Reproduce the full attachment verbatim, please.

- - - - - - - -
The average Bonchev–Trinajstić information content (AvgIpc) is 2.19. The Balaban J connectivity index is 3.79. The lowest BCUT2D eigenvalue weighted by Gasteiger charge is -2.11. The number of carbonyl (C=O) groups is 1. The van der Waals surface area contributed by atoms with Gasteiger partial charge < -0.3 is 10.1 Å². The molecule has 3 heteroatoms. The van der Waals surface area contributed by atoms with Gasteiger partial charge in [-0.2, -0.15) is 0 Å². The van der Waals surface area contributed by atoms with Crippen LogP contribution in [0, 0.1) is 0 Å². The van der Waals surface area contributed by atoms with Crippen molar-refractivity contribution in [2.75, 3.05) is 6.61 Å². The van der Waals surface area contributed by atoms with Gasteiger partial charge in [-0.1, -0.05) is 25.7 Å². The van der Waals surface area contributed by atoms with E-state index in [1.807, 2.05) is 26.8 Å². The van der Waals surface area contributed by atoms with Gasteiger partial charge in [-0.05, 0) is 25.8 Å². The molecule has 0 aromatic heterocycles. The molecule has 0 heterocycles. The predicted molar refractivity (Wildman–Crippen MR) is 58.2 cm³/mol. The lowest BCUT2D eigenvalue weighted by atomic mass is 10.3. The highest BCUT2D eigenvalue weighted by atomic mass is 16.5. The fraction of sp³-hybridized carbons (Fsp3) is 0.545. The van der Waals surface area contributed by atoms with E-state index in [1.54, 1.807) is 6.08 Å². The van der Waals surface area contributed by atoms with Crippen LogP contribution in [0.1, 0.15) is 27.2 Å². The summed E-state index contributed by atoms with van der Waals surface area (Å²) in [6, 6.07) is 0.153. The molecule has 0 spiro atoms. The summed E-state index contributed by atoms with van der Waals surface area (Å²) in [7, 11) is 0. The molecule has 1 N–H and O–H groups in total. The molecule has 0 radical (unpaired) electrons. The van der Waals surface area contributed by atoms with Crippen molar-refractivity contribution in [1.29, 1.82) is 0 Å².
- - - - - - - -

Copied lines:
The average Bonchev–Trinajstić information content (AvgIpc) is 2.19. The Balaban J connectivity index is 3.79. The lowest BCUT2D eigenvalue weighted by Gasteiger charge is -2.11. The number of carbonyl (C=O) groups is 1. The van der Waals surface area contributed by atoms with Gasteiger partial charge < -0.3 is 10.1 Å². The molecule has 3 heteroatoms. The van der Waals surface area contributed by atoms with Gasteiger partial charge in [-0.2, -0.15) is 0 Å². The van der Waals surface area contributed by atoms with Crippen LogP contribution in [0, 0.1) is 0 Å². The van der Waals surface area contributed by atoms with Crippen molar-refractivity contribution in [2.75, 3.05) is 6.61 Å². The van der Waals surface area contributed by atoms with Gasteiger partial charge in [-0.1, -0.05) is 25.7 Å². The van der Waals surface area contributed by atoms with E-state index in [1.807, 2.05) is 26.8 Å². The van der Waals surface area contributed by atoms with Gasteiger partial charge in [-0.05, 0) is 25.8 Å². The molecule has 0 aromatic heterocycles. The molecule has 0 heterocycles. The predicted molar refractivity (Wildman–Crippen MR) is 58.2 cm³/mol. The lowest BCUT2D eigenvalue weighted by atomic mass is 10.3. The highest BCUT2D eigenvalue weighted by atomic mass is 16.5. The fraction of sp³-hybridized carbons (Fsp3) is 0.545. The van der Waals surface area contributed by atoms with E-state index in [1.54, 1.807) is 6.08 Å². The van der Waals surface area contributed by atoms with Crippen LogP contribution in [0.1, 0.15) is 27.2 Å². The summed E-state index contributed by atoms with van der Waals surface area (Å²) in [6, 6.07) is 0.153. The molecule has 0 spiro atoms. The summed E-state index contributed by atoms with van der Waals surface area (Å²) in [7, 11) is 0. The molecule has 1 N–H and O–H groups in total. The molecule has 0 radical (unpaired) electrons. The van der Waals surface area contributed by atoms with Crippen molar-refractivity contribution in [1.29, 1.82) is 0 Å².